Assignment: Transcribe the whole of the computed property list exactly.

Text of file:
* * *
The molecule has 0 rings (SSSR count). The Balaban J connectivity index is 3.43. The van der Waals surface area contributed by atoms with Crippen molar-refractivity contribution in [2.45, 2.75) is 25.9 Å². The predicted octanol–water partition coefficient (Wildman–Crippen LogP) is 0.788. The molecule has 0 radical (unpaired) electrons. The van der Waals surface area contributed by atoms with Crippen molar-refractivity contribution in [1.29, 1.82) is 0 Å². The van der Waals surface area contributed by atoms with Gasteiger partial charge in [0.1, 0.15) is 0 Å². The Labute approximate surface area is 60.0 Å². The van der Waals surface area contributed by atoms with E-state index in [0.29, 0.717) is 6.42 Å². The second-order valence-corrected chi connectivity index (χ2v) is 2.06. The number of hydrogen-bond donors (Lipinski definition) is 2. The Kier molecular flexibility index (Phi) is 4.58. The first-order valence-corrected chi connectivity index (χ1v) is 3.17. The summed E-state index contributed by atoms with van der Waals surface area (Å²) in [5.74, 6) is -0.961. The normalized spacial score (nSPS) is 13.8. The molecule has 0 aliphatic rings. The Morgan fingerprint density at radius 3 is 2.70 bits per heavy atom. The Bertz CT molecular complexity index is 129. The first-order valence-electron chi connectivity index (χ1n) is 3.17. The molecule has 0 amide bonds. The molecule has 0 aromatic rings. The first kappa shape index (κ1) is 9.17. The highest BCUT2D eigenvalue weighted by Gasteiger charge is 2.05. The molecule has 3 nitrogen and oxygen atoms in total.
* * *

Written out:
The molecule has 0 rings (SSSR count). The Balaban J connectivity index is 3.43. The van der Waals surface area contributed by atoms with Crippen molar-refractivity contribution in [2.45, 2.75) is 25.9 Å². The predicted octanol–water partition coefficient (Wildman–Crippen LogP) is 0.788. The molecule has 0 radical (unpaired) electrons. The van der Waals surface area contributed by atoms with Crippen molar-refractivity contribution in [1.29, 1.82) is 0 Å². The van der Waals surface area contributed by atoms with Gasteiger partial charge in [0.1, 0.15) is 0 Å². The Labute approximate surface area is 60.0 Å². The van der Waals surface area contributed by atoms with E-state index in [0.29, 0.717) is 6.42 Å². The second-order valence-corrected chi connectivity index (χ2v) is 2.06. The number of hydrogen-bond donors (Lipinski definition) is 2. The Kier molecular flexibility index (Phi) is 4.58. The first-order valence-corrected chi connectivity index (χ1v) is 3.17. The summed E-state index contributed by atoms with van der Waals surface area (Å²) in [5.74, 6) is -0.961. The normalized spacial score (nSPS) is 13.8. The molecule has 0 aliphatic rings. The Morgan fingerprint density at radius 3 is 2.70 bits per heavy atom. The Bertz CT molecular complexity index is 129. The first-order valence-electron chi connectivity index (χ1n) is 3.17. The molecule has 0 amide bonds. The molecule has 0 aromatic rings. The first kappa shape index (κ1) is 9.17. The highest BCUT2D eigenvalue weighted by Gasteiger charge is 2.05. The molecule has 3 nitrogen and oxygen atoms in total.